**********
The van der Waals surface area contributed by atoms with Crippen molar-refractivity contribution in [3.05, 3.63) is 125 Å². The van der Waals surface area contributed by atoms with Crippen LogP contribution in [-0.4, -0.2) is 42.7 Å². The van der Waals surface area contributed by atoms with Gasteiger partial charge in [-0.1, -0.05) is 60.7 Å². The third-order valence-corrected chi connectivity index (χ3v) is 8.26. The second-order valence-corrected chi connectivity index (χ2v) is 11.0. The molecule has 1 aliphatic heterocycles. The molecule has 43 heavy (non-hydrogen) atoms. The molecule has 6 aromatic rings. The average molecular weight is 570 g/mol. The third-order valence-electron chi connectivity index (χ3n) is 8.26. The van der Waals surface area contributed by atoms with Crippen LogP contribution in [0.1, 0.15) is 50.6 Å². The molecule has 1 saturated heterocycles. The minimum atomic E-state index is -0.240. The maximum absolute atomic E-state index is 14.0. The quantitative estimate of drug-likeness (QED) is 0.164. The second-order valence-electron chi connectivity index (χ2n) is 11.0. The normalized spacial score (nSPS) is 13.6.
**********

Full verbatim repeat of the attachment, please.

The van der Waals surface area contributed by atoms with Crippen molar-refractivity contribution in [3.05, 3.63) is 125 Å². The van der Waals surface area contributed by atoms with Crippen LogP contribution in [-0.4, -0.2) is 42.7 Å². The van der Waals surface area contributed by atoms with Gasteiger partial charge in [-0.1, -0.05) is 60.7 Å². The third-order valence-corrected chi connectivity index (χ3v) is 8.26. The second-order valence-corrected chi connectivity index (χ2v) is 11.0. The molecule has 1 aliphatic heterocycles. The molecule has 43 heavy (non-hydrogen) atoms. The molecule has 6 aromatic rings. The average molecular weight is 570 g/mol. The third-order valence-electron chi connectivity index (χ3n) is 8.26. The van der Waals surface area contributed by atoms with Crippen LogP contribution in [0.1, 0.15) is 50.6 Å². The molecule has 1 saturated heterocycles. The minimum atomic E-state index is -0.240. The maximum absolute atomic E-state index is 14.0. The quantitative estimate of drug-likeness (QED) is 0.164. The second-order valence-electron chi connectivity index (χ2n) is 11.0. The normalized spacial score (nSPS) is 13.6.